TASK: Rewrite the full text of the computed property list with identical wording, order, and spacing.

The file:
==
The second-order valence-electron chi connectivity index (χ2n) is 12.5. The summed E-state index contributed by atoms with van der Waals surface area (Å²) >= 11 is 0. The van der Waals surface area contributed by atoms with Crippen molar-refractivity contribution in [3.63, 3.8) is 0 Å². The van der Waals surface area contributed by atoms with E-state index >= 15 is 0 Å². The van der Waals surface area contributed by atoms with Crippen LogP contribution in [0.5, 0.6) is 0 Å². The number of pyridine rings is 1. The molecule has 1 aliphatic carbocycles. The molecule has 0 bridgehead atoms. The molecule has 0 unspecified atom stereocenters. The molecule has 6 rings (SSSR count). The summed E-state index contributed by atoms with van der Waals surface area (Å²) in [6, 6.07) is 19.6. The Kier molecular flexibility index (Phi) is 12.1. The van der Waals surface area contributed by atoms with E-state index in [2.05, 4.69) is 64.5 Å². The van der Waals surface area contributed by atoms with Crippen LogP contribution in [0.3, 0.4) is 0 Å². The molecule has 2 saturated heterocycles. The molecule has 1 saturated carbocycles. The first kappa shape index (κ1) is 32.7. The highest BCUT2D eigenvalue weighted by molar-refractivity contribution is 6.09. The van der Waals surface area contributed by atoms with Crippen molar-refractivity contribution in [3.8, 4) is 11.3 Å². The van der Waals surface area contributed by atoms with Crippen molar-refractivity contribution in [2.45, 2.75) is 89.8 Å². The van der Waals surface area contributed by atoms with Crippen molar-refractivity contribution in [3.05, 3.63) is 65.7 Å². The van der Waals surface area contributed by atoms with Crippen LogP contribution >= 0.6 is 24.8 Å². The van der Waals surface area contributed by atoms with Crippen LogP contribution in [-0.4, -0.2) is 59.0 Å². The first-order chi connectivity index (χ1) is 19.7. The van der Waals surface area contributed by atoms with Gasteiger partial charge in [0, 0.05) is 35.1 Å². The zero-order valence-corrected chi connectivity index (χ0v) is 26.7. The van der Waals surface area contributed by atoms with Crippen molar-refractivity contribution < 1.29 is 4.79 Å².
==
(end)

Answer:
The second-order valence-electron chi connectivity index (χ2n) is 12.5. The summed E-state index contributed by atoms with van der Waals surface area (Å²) >= 11 is 0. The van der Waals surface area contributed by atoms with Crippen molar-refractivity contribution in [3.63, 3.8) is 0 Å². The van der Waals surface area contributed by atoms with E-state index >= 15 is 0 Å². The van der Waals surface area contributed by atoms with Crippen LogP contribution in [0.5, 0.6) is 0 Å². The number of pyridine rings is 1. The molecule has 1 aliphatic carbocycles. The molecule has 0 bridgehead atoms. The molecule has 0 unspecified atom stereocenters. The molecule has 6 rings (SSSR count). The summed E-state index contributed by atoms with van der Waals surface area (Å²) in [6, 6.07) is 19.6. The Kier molecular flexibility index (Phi) is 12.1. The van der Waals surface area contributed by atoms with E-state index in [2.05, 4.69) is 64.5 Å². The van der Waals surface area contributed by atoms with Crippen LogP contribution in [0.3, 0.4) is 0 Å². The molecule has 2 saturated heterocycles. The molecule has 1 saturated carbocycles. The first kappa shape index (κ1) is 32.7. The highest BCUT2D eigenvalue weighted by molar-refractivity contribution is 6.09. The van der Waals surface area contributed by atoms with Crippen molar-refractivity contribution in [3.8, 4) is 11.3 Å². The van der Waals surface area contributed by atoms with Crippen molar-refractivity contribution in [2.45, 2.75) is 89.8 Å². The van der Waals surface area contributed by atoms with Crippen molar-refractivity contribution in [3.05, 3.63) is 65.7 Å². The van der Waals surface area contributed by atoms with Crippen LogP contribution >= 0.6 is 24.8 Å². The van der Waals surface area contributed by atoms with Crippen LogP contribution in [-0.4, -0.2) is 59.0 Å². The first-order chi connectivity index (χ1) is 19.7. The van der Waals surface area contributed by atoms with Gasteiger partial charge in [0, 0.05) is 35.1 Å². The zero-order valence-corrected chi connectivity index (χ0v) is 26.7. The van der Waals surface area contributed by atoms with Crippen molar-refractivity contribution < 1.29 is 4.79 Å².